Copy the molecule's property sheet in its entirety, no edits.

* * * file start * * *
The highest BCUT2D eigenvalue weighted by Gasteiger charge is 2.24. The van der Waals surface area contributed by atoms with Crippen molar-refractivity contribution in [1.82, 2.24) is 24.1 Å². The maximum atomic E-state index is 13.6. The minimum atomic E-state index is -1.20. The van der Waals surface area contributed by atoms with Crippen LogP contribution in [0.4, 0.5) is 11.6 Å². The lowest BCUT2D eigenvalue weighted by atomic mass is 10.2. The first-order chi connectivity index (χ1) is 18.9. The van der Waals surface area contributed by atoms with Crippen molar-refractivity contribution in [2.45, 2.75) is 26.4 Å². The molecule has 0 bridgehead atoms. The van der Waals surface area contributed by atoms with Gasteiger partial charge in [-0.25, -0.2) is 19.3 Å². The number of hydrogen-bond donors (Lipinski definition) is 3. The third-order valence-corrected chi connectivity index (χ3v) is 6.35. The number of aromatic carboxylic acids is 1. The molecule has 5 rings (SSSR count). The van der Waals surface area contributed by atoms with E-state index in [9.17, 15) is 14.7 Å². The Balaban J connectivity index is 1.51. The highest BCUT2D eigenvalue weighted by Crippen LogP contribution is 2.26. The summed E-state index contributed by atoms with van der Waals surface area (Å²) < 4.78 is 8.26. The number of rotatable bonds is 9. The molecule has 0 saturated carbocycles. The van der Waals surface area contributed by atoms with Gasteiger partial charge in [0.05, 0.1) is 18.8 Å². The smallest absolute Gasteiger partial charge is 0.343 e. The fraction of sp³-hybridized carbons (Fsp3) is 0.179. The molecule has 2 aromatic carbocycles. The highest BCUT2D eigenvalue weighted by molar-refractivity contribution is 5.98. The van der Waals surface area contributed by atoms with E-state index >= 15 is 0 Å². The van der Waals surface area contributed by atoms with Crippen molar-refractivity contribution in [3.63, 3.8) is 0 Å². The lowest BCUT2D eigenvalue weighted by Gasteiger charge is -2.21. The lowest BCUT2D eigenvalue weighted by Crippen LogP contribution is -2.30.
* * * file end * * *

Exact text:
The highest BCUT2D eigenvalue weighted by Gasteiger charge is 2.24. The van der Waals surface area contributed by atoms with Crippen molar-refractivity contribution in [1.82, 2.24) is 24.1 Å². The maximum atomic E-state index is 13.6. The minimum atomic E-state index is -1.20. The van der Waals surface area contributed by atoms with Crippen LogP contribution in [0.4, 0.5) is 11.6 Å². The lowest BCUT2D eigenvalue weighted by atomic mass is 10.2. The first-order chi connectivity index (χ1) is 18.9. The van der Waals surface area contributed by atoms with Crippen molar-refractivity contribution in [2.45, 2.75) is 26.4 Å². The molecule has 0 bridgehead atoms. The van der Waals surface area contributed by atoms with Gasteiger partial charge in [-0.25, -0.2) is 19.3 Å². The number of hydrogen-bond donors (Lipinski definition) is 3. The third-order valence-corrected chi connectivity index (χ3v) is 6.35. The number of aromatic carboxylic acids is 1. The molecule has 5 rings (SSSR count). The van der Waals surface area contributed by atoms with E-state index in [9.17, 15) is 14.7 Å². The Balaban J connectivity index is 1.51. The highest BCUT2D eigenvalue weighted by Crippen LogP contribution is 2.26. The summed E-state index contributed by atoms with van der Waals surface area (Å²) < 4.78 is 8.26. The number of rotatable bonds is 9. The molecule has 0 saturated carbocycles. The van der Waals surface area contributed by atoms with Gasteiger partial charge in [0.05, 0.1) is 18.8 Å². The smallest absolute Gasteiger partial charge is 0.343 e. The fraction of sp³-hybridized carbons (Fsp3) is 0.179. The molecule has 2 aromatic carbocycles. The highest BCUT2D eigenvalue weighted by molar-refractivity contribution is 5.98. The van der Waals surface area contributed by atoms with E-state index >= 15 is 0 Å². The van der Waals surface area contributed by atoms with Crippen molar-refractivity contribution in [3.63, 3.8) is 0 Å². The lowest BCUT2D eigenvalue weighted by Gasteiger charge is -2.21. The lowest BCUT2D eigenvalue weighted by Crippen LogP contribution is -2.30.